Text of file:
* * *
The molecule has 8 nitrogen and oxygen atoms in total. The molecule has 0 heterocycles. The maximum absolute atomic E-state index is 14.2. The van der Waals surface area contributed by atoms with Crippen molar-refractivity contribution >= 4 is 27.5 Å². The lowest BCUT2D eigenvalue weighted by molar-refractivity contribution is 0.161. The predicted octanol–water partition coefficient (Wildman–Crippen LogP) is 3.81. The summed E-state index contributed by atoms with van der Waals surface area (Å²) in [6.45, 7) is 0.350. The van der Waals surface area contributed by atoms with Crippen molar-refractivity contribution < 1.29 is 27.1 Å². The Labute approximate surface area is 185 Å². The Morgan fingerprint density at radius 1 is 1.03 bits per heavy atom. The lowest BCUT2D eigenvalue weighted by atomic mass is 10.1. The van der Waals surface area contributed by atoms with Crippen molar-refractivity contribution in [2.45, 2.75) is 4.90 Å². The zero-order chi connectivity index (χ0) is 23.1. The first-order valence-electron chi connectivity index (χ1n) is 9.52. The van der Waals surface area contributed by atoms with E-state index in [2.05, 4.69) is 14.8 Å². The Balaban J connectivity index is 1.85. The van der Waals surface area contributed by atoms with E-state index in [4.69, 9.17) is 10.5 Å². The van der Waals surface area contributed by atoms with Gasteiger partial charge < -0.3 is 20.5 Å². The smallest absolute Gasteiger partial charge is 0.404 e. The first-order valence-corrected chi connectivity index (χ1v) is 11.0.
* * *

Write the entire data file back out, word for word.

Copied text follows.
The molecule has 8 nitrogen and oxygen atoms in total. The molecule has 0 heterocycles. The maximum absolute atomic E-state index is 14.2. The van der Waals surface area contributed by atoms with Crippen molar-refractivity contribution >= 4 is 27.5 Å². The lowest BCUT2D eigenvalue weighted by molar-refractivity contribution is 0.161. The predicted octanol–water partition coefficient (Wildman–Crippen LogP) is 3.81. The summed E-state index contributed by atoms with van der Waals surface area (Å²) in [6.45, 7) is 0.350. The van der Waals surface area contributed by atoms with Crippen molar-refractivity contribution < 1.29 is 27.1 Å². The Labute approximate surface area is 185 Å². The Morgan fingerprint density at radius 1 is 1.03 bits per heavy atom. The lowest BCUT2D eigenvalue weighted by atomic mass is 10.1. The van der Waals surface area contributed by atoms with Crippen molar-refractivity contribution in [2.45, 2.75) is 4.90 Å². The zero-order chi connectivity index (χ0) is 23.1. The first-order valence-electron chi connectivity index (χ1n) is 9.52. The van der Waals surface area contributed by atoms with E-state index in [2.05, 4.69) is 14.8 Å². The Balaban J connectivity index is 1.85. The van der Waals surface area contributed by atoms with E-state index in [4.69, 9.17) is 10.5 Å². The van der Waals surface area contributed by atoms with Gasteiger partial charge < -0.3 is 20.5 Å². The smallest absolute Gasteiger partial charge is 0.404 e. The first-order valence-corrected chi connectivity index (χ1v) is 11.0.